20 February 2015

Review: Italy: Eurovision 2015: Il Volo

Il Volo to sing for Italy
Once again, Italy's Sanremo Music Festival provided the springboard for the selection of the country's Eurovision Song Contest entry. This year, the classical-crossover trio Il Volo won the competition singing Grande Amore (Great Love).

The Festival was broadcast over five nights during which time twenty acts performed their songs in the hope of winning the 'Big Artists' section. By the time of the climax of the last night (February 14), the field had been whittled down to a Top 3 consisting of Malika Ayane, Nek and Il Volo.

The final result was determined by a combination of public televotes, an expert jury and a popular jury. However, none of them could agree, it seems. While Il Volo were announced as the overall winners, the split vote showed a disparity of opinions. The three boys won convincingly with the public, but the expert jury placed them firmly in third place while the popular jury voted them into the runners-up position.

Are we likely to witness a similar outcome at the Eurovision Song Contest?

I have a feeling that it's unlikely. Much depends on their jury and Final performances, of course. However, if they sing like we know they can, they should find it easy to wow both the public and the juries alike.

Naturally, with a song like Grande Amore, pre-Eurovision sentiment is going to be divided. Pop-opera tends to factionalize hardcore fans and this tune already appears to have become the 'Marmite' entry of the Contest. You either love it or hate it.

On balance, the feedback has been hugely positive. So it should be, in my opinion. Italy has chosen a younger, more vital, version of the Three Tenors (albeit they're two tenors and a baritone!) who tick all the right boxes. They can sing (always an essential), they're handsome and they have a first class song to perform in Vienna. Really, there's nothing not to like.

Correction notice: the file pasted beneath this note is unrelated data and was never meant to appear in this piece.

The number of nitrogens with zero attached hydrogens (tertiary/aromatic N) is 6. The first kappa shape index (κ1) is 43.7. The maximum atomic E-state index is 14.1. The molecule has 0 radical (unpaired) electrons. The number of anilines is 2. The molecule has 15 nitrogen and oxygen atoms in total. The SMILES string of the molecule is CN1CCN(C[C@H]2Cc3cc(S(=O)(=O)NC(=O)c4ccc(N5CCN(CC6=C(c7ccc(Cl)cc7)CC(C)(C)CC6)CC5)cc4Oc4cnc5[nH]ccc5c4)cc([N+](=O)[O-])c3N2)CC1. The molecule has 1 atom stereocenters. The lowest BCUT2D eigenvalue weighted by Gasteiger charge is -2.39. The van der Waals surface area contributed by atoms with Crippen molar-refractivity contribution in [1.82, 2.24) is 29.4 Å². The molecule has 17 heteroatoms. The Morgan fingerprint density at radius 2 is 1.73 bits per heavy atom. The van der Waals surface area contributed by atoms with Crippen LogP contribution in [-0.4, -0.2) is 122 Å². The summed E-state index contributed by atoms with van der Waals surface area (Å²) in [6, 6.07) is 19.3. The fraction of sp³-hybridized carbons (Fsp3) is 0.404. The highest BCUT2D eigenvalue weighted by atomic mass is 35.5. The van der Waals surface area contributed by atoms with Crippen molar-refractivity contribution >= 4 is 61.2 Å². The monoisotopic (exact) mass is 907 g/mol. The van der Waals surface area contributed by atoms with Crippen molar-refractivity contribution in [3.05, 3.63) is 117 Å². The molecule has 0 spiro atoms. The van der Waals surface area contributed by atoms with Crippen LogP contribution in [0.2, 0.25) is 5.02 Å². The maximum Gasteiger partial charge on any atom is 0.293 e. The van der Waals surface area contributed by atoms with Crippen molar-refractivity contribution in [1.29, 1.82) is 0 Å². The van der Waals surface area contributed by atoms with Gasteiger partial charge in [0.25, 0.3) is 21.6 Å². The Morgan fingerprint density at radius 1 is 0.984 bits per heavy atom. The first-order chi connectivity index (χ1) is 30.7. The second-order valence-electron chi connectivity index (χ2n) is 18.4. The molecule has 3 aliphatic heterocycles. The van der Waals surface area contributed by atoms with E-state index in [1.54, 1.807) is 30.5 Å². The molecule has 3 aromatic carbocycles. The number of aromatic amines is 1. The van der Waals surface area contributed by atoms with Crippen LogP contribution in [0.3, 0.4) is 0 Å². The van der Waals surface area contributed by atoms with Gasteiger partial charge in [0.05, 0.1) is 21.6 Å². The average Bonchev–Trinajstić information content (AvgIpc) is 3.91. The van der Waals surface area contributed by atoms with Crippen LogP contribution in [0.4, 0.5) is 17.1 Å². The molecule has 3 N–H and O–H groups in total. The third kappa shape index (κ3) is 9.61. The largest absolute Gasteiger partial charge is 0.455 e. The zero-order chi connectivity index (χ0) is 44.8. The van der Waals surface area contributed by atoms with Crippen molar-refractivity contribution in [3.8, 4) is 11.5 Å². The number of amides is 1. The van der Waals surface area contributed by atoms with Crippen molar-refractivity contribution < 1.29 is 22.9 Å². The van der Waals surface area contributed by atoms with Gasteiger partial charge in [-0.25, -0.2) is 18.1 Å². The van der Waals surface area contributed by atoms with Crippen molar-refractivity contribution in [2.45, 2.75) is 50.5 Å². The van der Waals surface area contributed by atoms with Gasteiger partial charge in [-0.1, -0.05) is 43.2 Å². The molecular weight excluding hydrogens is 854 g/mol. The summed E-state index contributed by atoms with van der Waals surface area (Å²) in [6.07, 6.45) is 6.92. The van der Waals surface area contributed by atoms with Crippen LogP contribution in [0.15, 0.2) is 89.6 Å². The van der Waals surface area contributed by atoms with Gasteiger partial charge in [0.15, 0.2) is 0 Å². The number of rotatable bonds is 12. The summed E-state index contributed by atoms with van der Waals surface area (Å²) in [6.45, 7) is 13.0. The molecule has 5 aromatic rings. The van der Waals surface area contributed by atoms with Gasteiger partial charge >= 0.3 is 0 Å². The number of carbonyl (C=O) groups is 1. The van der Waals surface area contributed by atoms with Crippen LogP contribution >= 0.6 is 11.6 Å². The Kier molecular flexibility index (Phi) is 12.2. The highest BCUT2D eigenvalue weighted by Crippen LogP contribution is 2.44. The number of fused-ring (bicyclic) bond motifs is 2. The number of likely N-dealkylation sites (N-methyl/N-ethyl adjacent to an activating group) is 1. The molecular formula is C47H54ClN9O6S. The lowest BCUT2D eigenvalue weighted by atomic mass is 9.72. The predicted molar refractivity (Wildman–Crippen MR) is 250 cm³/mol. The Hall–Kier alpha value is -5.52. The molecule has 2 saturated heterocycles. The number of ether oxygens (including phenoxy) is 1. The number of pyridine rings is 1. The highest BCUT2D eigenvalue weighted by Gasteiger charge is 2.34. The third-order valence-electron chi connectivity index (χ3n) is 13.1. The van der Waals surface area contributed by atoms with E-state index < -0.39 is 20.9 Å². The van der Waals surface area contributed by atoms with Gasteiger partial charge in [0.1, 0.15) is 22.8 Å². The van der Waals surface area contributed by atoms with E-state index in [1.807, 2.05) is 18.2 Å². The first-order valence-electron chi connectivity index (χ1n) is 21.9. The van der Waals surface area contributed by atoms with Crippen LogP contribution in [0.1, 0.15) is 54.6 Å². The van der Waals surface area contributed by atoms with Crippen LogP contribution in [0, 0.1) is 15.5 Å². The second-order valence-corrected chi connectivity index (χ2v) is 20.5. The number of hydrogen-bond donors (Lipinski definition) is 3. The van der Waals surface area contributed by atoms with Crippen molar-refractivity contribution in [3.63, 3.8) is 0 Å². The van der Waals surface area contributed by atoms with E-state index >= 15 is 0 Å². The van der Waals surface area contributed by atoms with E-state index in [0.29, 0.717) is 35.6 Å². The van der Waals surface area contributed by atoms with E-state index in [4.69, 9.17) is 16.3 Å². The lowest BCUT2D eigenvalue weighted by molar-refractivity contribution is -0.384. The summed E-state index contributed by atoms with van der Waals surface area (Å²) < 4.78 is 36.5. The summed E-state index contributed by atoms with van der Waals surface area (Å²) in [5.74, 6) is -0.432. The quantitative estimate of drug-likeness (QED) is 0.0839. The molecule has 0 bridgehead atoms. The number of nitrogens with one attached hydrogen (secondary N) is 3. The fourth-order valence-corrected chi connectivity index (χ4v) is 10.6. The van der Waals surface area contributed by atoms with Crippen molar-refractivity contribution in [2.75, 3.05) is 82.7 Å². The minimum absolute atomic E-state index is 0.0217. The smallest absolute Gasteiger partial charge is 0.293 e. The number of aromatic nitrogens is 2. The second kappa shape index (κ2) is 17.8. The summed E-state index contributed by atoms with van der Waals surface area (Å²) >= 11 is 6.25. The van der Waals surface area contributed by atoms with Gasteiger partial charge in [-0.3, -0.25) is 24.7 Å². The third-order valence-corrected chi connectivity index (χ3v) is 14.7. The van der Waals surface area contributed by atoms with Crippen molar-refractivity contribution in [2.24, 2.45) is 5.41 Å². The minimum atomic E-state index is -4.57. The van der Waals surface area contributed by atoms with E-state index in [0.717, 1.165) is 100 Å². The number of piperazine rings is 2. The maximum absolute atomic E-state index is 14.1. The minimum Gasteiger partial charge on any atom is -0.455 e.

Young as they are, it helps that Il Volo have already been 'around the block' a time or two, as well. They are immensely popular in the US and parts of South America and have also become well-known faces across parts of Europe. So, singing in front of a vast television audience should not rattle them too much.

Many of the bookies look as if they agree, too. They have installed Grand Amore as one of the current favourites to win, while Italians have downloaded the track in their droves, sending it to Number 1 in their national chart.

All bodes well then for this dramatic love song. However, any excitement must be tempered by the experience of, say, Amaury Vassili in 2011, when his similarly-performed operatic pop song Sognu failed to live up to expectations. Therefore, performance, staging and Il Volo's draw in the final are going to be important factors. Let's also not forget that the song will have to be edited to the obligatory three minutes. Let's hope the cuts don't ruin a perfectly good composition.

Is it a winner, though? Very possibly. There's no reason why Italy should not return to the upper section of the left-hand side of the scoreboard with this entry.

What do you think?

Although the songwriters had some problems in reducing Grande Amore to its required three minutes, it seems they have accomplished the task very well. Here's the Eurovision version:


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